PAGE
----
This is where my story starts to get connected to where I am now. Not only was I working a full time corporate job, I was also starting a coaching practice on the side like a lot of people do. For me, this meant waking up early, going to networking breakfasts, and sharing what I do, and doing my job and then going home and trying to get clients, and going to networking meetings... handing out business cards, and fulfilling my hours of coaching to get certified... all of that for a long time.
G; Very busy
E: Very, very busy. But on the one hand busy has gotten a bit of a bad rap. I was in my early 20's, I had the energy to do it. I was doing a lot. That's the time that you're building and creating stuff in the world. I had't met my husband yet, thought I was about to. I had no kids. I had a lot of time. I enjoyed the idea and the feeling of creating and getting stuff done. I was building this business, and I was traveling for my job. I was getting a lot done, but when I look back and see now, what was happening was every few months I would get sick. Sick to the point where I couldn't get out of bed. I thought I had something called seasonal flues. I literally thought that every time the season changed I would get the flu. I was ok with that, because that was just what happened to me. I had no idea that what was happening in my body was that my immune system was telling me "slow down, girl. slow down."
Even on vacation I'm not the kind of person to just sit. I do stuff. I'm not a "type a". I just like to do stuff. I like to feel creative and useful. I like to feel like I'm doing something and that permeated my entire 20's. That was just what I was doing.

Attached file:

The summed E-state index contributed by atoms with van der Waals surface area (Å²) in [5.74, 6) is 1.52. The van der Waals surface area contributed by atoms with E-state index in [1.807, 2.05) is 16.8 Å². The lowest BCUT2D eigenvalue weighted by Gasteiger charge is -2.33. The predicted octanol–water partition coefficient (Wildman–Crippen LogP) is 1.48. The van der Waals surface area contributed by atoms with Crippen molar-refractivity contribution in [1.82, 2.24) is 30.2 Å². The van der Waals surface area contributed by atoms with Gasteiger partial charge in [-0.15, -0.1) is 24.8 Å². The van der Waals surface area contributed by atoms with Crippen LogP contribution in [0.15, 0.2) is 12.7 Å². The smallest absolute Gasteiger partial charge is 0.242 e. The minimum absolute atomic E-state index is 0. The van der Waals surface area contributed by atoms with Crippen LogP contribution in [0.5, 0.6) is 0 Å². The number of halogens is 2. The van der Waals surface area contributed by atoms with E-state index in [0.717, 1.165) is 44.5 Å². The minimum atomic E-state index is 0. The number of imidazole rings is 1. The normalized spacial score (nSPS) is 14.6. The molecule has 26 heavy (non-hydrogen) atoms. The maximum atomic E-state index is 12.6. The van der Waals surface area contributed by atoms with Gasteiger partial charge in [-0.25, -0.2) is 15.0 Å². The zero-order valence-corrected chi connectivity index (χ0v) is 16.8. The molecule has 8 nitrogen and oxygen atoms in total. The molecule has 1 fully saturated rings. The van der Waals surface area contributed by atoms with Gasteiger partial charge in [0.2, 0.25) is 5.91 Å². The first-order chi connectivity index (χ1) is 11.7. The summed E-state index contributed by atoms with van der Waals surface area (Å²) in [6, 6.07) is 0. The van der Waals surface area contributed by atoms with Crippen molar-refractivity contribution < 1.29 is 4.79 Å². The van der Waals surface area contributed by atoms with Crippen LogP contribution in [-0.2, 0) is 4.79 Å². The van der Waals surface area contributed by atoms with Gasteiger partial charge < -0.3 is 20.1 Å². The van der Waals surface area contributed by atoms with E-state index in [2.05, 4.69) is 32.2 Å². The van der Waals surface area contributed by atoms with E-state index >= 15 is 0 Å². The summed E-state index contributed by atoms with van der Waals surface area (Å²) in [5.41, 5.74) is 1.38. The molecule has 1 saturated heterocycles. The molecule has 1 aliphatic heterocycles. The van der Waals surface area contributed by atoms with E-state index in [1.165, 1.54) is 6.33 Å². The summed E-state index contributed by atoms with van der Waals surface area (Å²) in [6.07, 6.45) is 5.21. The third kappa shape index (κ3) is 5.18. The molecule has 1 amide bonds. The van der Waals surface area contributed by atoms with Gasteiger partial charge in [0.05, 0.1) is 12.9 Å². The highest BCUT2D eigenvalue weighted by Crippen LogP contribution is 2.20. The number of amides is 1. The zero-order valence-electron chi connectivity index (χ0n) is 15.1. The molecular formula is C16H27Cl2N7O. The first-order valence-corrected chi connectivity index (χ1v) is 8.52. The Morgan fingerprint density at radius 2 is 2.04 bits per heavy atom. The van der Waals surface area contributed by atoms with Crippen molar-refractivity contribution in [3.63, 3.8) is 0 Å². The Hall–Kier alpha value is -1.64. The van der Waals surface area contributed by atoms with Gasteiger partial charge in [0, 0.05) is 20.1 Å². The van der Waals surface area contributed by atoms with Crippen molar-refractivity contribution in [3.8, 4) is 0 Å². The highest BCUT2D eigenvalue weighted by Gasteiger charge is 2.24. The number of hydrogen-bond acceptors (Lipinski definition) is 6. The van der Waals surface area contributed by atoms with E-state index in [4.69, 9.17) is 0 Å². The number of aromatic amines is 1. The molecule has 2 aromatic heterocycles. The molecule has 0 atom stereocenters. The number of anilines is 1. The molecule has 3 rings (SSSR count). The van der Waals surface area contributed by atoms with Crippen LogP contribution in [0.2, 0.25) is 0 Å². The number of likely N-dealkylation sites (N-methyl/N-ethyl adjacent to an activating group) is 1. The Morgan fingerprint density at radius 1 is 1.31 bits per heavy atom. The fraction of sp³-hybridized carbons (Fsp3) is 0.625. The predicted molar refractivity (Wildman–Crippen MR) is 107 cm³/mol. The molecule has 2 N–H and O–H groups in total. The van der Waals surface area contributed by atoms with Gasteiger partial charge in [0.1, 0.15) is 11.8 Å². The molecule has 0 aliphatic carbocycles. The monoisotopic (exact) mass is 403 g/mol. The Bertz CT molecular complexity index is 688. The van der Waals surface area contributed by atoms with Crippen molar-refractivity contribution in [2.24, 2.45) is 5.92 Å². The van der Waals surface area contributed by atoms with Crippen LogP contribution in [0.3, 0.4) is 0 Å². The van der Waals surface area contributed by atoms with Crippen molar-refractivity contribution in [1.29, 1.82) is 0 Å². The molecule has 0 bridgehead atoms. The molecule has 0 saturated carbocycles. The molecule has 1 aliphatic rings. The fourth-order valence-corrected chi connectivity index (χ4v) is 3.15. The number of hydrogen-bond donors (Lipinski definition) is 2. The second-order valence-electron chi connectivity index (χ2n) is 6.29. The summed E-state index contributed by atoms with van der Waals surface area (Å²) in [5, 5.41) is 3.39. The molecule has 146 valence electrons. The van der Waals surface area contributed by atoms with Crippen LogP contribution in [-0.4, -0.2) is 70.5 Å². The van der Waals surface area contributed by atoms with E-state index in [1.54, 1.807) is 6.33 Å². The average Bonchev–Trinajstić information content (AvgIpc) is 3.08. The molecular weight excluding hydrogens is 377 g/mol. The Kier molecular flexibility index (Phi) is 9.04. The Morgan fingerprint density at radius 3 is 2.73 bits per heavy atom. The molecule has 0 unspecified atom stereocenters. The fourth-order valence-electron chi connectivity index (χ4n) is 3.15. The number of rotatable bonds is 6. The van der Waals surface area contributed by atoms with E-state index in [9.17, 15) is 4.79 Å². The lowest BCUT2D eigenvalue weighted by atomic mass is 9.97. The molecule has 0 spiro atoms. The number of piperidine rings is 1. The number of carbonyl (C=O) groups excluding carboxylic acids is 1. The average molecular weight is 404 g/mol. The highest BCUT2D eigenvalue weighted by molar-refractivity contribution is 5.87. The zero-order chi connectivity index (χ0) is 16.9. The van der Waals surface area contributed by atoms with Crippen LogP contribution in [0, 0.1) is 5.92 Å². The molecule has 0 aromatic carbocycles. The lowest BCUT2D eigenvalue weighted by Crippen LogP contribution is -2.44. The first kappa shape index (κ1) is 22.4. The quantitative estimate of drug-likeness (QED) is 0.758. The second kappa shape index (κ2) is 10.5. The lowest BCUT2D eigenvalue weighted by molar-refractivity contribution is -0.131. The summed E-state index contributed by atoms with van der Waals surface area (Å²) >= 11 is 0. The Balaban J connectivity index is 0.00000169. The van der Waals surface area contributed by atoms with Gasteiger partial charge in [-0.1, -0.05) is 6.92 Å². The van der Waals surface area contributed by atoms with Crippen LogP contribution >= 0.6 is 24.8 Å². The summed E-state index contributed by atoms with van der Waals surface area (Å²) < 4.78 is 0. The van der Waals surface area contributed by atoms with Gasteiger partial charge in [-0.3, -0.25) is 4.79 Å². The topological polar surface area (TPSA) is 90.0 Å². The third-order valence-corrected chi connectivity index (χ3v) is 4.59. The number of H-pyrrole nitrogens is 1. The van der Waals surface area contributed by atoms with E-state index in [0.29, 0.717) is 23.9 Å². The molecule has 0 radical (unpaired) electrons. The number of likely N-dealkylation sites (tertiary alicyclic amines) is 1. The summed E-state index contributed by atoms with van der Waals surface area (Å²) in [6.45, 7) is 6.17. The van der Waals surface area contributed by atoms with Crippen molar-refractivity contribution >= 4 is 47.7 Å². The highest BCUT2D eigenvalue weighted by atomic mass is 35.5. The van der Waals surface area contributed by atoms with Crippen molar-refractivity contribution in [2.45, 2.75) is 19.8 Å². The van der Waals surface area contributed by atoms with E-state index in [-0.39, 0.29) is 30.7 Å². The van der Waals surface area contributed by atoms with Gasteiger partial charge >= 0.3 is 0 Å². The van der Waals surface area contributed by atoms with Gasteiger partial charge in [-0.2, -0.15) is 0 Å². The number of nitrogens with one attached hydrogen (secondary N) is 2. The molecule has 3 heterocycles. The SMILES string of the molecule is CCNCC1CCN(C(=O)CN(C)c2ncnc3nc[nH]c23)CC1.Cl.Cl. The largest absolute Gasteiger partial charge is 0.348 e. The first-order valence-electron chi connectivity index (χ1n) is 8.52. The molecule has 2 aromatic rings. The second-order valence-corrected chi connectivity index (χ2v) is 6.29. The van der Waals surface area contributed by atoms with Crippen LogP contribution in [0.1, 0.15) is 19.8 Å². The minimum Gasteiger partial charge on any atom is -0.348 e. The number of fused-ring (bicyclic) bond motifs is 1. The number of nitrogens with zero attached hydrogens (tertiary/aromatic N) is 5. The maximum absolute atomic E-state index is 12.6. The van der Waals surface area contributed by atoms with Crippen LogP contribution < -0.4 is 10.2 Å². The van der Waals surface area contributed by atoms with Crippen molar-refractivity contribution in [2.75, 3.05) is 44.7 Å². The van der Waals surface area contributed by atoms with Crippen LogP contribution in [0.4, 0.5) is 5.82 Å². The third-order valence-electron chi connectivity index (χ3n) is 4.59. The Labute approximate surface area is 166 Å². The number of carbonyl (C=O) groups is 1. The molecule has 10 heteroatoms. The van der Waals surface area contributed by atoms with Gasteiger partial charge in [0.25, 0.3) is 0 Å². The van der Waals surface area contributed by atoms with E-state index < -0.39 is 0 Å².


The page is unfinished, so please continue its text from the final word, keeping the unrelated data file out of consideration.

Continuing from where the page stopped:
I had gotten my coaching certification, I was getting sick every quarter, I was still doing my corporate job, and then I got pregnant, I got married... well, I met my husband... I did that in that in the typical traditional order. We got married, we dated for a couple of years, we decided we were gonna have a kid, we waited a couple of years, got pregnant. I got pregnant just when I was 30. What happened to me then was pretty serendipitous because my body at that point was like "you are done, you're not going to stand anymore". After about 4-5 months pregnancy, I just couldn't do my job anymore. I couldn't stand in front of the classroom because I was getting so tired. I started working from home, and I started getting this peek into an alternative lifestyle that I'd never had before, which was much more entrepreneurial.
I could wake up when my body wanted me to. I would roll out of bed, grab my computer, go to a bookstore, do a few hours of work, and then I would go for a walk by the beach, and I was like "ooo, I like this. It's really good". I still didn't know what was going to happen next, but what I did know was that I knew that I did not want to work in the corporate setting when I had my son because I'm a bit of a rebel, and I don't want to have to ask anyone for time off. I wanted to be an involved mom, and all those things. I knew I wasn't going back to corporate afterwards, I just didn't quite know how that was going to look.